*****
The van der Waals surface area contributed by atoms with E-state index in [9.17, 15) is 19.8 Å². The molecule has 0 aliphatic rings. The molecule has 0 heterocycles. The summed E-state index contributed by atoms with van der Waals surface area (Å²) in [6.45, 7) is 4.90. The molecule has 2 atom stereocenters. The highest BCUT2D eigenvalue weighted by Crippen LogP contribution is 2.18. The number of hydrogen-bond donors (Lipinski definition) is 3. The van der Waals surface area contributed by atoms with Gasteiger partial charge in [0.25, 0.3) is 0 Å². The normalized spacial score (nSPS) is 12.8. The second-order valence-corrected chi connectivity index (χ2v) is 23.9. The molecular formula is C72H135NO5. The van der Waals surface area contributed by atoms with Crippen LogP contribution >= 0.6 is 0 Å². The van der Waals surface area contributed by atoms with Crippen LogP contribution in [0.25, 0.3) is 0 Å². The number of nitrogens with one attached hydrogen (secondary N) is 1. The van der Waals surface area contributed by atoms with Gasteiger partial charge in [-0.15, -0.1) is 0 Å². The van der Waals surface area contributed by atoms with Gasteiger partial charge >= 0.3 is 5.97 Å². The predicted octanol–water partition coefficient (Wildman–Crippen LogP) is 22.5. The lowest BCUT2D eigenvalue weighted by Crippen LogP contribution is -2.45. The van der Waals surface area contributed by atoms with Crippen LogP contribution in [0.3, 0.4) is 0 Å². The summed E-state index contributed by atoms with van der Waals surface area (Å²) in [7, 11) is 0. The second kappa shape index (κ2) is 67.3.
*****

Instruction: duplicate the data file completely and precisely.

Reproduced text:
The van der Waals surface area contributed by atoms with E-state index in [9.17, 15) is 19.8 Å². The molecule has 0 aliphatic rings. The molecule has 0 heterocycles. The summed E-state index contributed by atoms with van der Waals surface area (Å²) in [6.45, 7) is 4.90. The molecule has 2 atom stereocenters. The highest BCUT2D eigenvalue weighted by Crippen LogP contribution is 2.18. The number of hydrogen-bond donors (Lipinski definition) is 3. The van der Waals surface area contributed by atoms with Gasteiger partial charge in [0.25, 0.3) is 0 Å². The normalized spacial score (nSPS) is 12.8. The second-order valence-corrected chi connectivity index (χ2v) is 23.9. The molecular formula is C72H135NO5. The van der Waals surface area contributed by atoms with Crippen LogP contribution >= 0.6 is 0 Å². The van der Waals surface area contributed by atoms with Crippen LogP contribution in [0.25, 0.3) is 0 Å². The number of nitrogens with one attached hydrogen (secondary N) is 1. The van der Waals surface area contributed by atoms with Gasteiger partial charge in [-0.15, -0.1) is 0 Å². The van der Waals surface area contributed by atoms with Gasteiger partial charge >= 0.3 is 5.97 Å². The predicted octanol–water partition coefficient (Wildman–Crippen LogP) is 22.5. The lowest BCUT2D eigenvalue weighted by Crippen LogP contribution is -2.45. The van der Waals surface area contributed by atoms with Crippen LogP contribution in [0.3, 0.4) is 0 Å². The summed E-state index contributed by atoms with van der Waals surface area (Å²) in [7, 11) is 0. The second kappa shape index (κ2) is 67.3.